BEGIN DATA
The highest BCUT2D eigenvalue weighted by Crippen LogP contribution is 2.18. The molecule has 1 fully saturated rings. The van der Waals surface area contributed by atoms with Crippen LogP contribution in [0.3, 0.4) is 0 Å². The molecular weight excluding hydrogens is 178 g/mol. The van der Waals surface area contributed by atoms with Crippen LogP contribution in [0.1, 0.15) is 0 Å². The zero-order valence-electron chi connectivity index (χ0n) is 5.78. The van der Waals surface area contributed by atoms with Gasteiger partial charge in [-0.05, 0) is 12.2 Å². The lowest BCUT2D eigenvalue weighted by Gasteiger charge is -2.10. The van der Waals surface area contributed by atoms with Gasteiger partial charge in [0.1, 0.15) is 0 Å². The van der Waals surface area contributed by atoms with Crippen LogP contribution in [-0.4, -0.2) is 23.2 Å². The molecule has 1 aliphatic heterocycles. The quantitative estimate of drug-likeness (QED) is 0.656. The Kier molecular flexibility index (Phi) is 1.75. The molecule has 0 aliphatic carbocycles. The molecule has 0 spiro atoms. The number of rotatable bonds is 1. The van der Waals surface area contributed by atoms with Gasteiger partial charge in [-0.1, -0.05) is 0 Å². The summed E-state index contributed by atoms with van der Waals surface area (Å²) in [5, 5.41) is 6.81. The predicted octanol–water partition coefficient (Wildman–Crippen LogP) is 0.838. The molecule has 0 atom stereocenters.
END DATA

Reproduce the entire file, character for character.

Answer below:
The highest BCUT2D eigenvalue weighted by Crippen LogP contribution is 2.18. The molecule has 1 fully saturated rings. The van der Waals surface area contributed by atoms with Crippen LogP contribution in [0.3, 0.4) is 0 Å². The molecular weight excluding hydrogens is 178 g/mol. The van der Waals surface area contributed by atoms with Crippen LogP contribution in [0.1, 0.15) is 0 Å². The zero-order valence-electron chi connectivity index (χ0n) is 5.78. The van der Waals surface area contributed by atoms with Gasteiger partial charge in [-0.05, 0) is 12.2 Å². The lowest BCUT2D eigenvalue weighted by Gasteiger charge is -2.10. The van der Waals surface area contributed by atoms with Gasteiger partial charge in [0.1, 0.15) is 0 Å². The van der Waals surface area contributed by atoms with Crippen LogP contribution in [-0.4, -0.2) is 23.2 Å². The molecule has 1 aliphatic heterocycles. The quantitative estimate of drug-likeness (QED) is 0.656. The Kier molecular flexibility index (Phi) is 1.75. The molecule has 0 aliphatic carbocycles. The molecule has 0 spiro atoms. The number of rotatable bonds is 1. The van der Waals surface area contributed by atoms with Gasteiger partial charge in [-0.1, -0.05) is 0 Å². The summed E-state index contributed by atoms with van der Waals surface area (Å²) in [5, 5.41) is 6.81. The predicted octanol–water partition coefficient (Wildman–Crippen LogP) is 0.838. The molecule has 0 atom stereocenters.